The next morning I was all set up to go, the route was planned and my panniers were full of food, but Louis and Rhonda invited me to stay another night, and as there was a big tv in their basement showing the World Cup football with Denmark playing France, I found it easy to postpone my back country adventure another day. And even though it was a boring match ending 0 – 0, I did not regret my decision. The wind blew even stronger outside than the day before, but it would no longer have been to my advantage as I would be going south from now on. Instead I enjoyed the free time the rest of the day and another lovely family evening with Louis, Rhonda and Mereck, where I almost felt like the older daughter.
South of Hinton I was aiming for a road called The Forestry Trunk Road, a main gravel road that would lead me south through the foothills of the Rocky Mountains towards Canmore south of Banff National Park where I would be reunited with Chris again. I had high expectation that the Trunk Road would provide me with another back country adventure like I had enjoyed them in British Columbia, especially since this road had been added to Adventure Cycling’s Great Divide Mountain Bike Route, a route of gravel roads that goes all the way from Jasper to the Mexican border in New Mexico, US, and a route Chris and I were planning to follow south later that summer. Now I would get a little taste of it, but I had actually been warned by other cyclists along the Icefields Parkway that there was a lot of commercial traffic on the road due to the logging and mining industry in the area.
The first day I gradually climbed into the hills on a road that was paved as it serviced a mine that I passed late in the afternoon. I could see the rugged mountain range of the Rockies to my right and I was surrounded by thick, green forest and on my way into the wild, I hoped. After I passed the mine and the little town Cadomin, I began looking for a place to camp, but before I found any a car coming towards me stopped.
“Do you know there is a wildfire burning up the road?” the driver asked me. I did not, but now that I did I was no longer looking to camp hidden in the forest. Instead my first idea was to try and find some internet back in Cadomin to learn more about the fire, and to be near other people with cars in case of an evacuation. Confused thoughts about being caught in a fire, about turning back to the main road and finding another way span around my head as I turned around to see that the driver had stopped to inform another car that was coming up behind me. As I passed this second car, the man in it asked me with a cigarette hanging from his lips, if I needed a place to sleep and if so, I was welcome at his place. He looked like he was in his fifties, and as he was not wearing a shirt, only a worn cap, I could see the old tattoos on his arms and upper sun tanned body.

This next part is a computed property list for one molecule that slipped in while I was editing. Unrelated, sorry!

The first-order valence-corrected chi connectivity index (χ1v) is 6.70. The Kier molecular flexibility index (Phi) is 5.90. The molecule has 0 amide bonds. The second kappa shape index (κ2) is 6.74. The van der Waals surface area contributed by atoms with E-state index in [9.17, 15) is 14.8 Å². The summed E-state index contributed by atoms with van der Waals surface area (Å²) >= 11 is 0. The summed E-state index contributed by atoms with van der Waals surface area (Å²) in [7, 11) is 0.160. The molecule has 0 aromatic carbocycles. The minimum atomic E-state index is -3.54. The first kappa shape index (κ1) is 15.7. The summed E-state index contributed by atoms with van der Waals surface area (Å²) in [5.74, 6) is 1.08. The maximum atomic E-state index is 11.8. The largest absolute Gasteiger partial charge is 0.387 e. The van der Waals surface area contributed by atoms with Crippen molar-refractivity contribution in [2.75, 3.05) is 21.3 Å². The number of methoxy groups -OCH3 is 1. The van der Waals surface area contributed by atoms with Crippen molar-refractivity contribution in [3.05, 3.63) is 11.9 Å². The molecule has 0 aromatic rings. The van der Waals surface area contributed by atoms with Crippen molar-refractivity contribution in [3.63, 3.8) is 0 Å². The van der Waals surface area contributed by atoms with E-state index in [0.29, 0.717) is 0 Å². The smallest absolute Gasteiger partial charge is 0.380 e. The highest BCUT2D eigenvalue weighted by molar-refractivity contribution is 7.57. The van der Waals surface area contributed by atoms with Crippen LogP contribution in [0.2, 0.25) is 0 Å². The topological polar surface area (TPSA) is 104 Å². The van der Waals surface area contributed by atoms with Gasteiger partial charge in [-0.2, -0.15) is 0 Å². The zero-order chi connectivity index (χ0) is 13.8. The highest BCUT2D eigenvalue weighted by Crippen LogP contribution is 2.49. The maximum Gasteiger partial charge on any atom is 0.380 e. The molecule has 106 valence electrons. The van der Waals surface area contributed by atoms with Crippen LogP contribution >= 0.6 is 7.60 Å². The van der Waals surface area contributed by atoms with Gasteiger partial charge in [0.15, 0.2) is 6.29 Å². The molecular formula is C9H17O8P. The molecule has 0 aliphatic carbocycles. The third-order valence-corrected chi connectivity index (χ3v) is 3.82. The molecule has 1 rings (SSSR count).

“Don’t worry, you will be safe staying with me.” He said with a reassuring smile.
Suddenly I was in that ‘a solo female traveller’-situation. Now, I have travelled quite a bit either alone or only with other females, and thus I have encountered various situations where I have had to judge in an instant whether a man seemed trustworthy or not. It is not so much a conscious process, more like an instinctive analysis of him and the situation, and I have confidence in my immediate gut feeling in these situations. Based on this, I accepted the man’s offer, but as I cycled back towards his house in Cadomin, thoughts of how to avoid and/or protect myself in case of the unthinkable flashed through my mind. “I’ll keep the bear spray in the tent” I thought “and my little knife”, and then I immediately felt bad for my panicked suspicion towards this man who had so kindly offered his hospitality. This was a classic dilemma and that is just how it is. A bit of cautious thinking is healthy, but I would not let myself get carried away by my mind’s worst-case scenarios.